Book Review: Examining a Panacea

By the 1980s and 1990s, when it had finally become apparent that such discussions could not take place without simultaneously discussing antibiotics prescribed to humans, antibiotic resistance had become a fully politicized topic. In the sobering era of HIV, bovine spongiform encephalopathy (mad cow disease), and an apparent host of “coming plagues,” such scientists as Joshua Lederberg and Stuart Levy brought increased attention to the resistance problem. This yielded a series of reports in both Europe and the United States, increased surveillance of resistant bugs, and, ultimately, increased focus on both antibiotic prescribing and hygienic practices. These new reports, combined with increased public attention, meant that physicians and their patients could once again work together, for their individual sake and for that of society, in promoting health and preventing unnecessary illness.

Penicillin, beyond the clear organization of its arguments, is full of fascinating archival references and anecdotes concerning events, scientists, and even individual cows from around the world. My only criticism concerns the title itself: Penicillin is in many ways as much about antibiotics broadly as about a single compound or even a brand alone. The different classes of antibiotics that followed penicillin have each had their own significance. For instance, the first "broad spectrum” antibiotics, the tetracyclines and chloramphenicol, helped usher in the modern era of pharmaceutical marketing, and even pharmaceutical branding itself, in the 1950s. A focused examination of this and other antibiotic developments and their repercussions could at times have lent more nuance to the story.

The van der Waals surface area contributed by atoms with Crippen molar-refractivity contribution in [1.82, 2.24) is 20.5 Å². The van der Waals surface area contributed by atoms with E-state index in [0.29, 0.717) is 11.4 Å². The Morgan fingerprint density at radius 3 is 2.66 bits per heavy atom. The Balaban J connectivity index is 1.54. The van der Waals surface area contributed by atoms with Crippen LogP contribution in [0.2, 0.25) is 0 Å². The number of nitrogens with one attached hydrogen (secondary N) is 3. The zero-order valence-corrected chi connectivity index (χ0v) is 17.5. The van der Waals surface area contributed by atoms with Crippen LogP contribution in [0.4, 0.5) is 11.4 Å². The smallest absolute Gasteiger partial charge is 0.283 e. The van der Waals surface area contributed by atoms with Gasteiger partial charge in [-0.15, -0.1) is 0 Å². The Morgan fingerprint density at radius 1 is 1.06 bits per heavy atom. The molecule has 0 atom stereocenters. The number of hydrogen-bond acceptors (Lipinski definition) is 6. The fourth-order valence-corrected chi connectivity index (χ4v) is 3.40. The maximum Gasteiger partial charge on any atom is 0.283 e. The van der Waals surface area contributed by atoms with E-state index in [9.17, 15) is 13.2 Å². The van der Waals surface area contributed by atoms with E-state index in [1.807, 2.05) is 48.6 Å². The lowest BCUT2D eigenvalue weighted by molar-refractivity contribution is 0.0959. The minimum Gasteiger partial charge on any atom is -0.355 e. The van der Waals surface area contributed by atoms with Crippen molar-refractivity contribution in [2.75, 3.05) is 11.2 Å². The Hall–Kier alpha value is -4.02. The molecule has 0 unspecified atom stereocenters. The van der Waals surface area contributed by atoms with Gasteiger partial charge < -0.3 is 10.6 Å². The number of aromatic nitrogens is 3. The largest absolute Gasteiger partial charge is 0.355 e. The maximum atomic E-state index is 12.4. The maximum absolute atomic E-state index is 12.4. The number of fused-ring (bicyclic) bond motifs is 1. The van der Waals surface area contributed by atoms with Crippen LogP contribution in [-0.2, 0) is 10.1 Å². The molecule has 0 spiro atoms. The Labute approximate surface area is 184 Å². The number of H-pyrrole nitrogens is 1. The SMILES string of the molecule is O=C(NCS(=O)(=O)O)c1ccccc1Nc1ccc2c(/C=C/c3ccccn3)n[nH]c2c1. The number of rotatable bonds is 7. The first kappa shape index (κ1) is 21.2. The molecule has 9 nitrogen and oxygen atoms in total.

Bud is indeed skilled at drawing on the antibiotic story broadly when he needs to. This skill allows him to cast a critical light on the overall issues of implementing antibiotics and broader pharmaceuticals at a critical juncture in their history. Bud’s careful analysis makes his text important to policy makers, clinicians, and patients alike. As Bud reveals, in many ways the antibiotic era has come full circle. Yet, as he points out, it remains unclear exactly where it will end.

Scott Podolsky directs the Center for the History of Medicine based at the Countway Medical Library at Harvard Medical School and is the author of Pneumonia before Antibiotics: Therapeutic Evolution and Evaluation in Twentieth-Century America.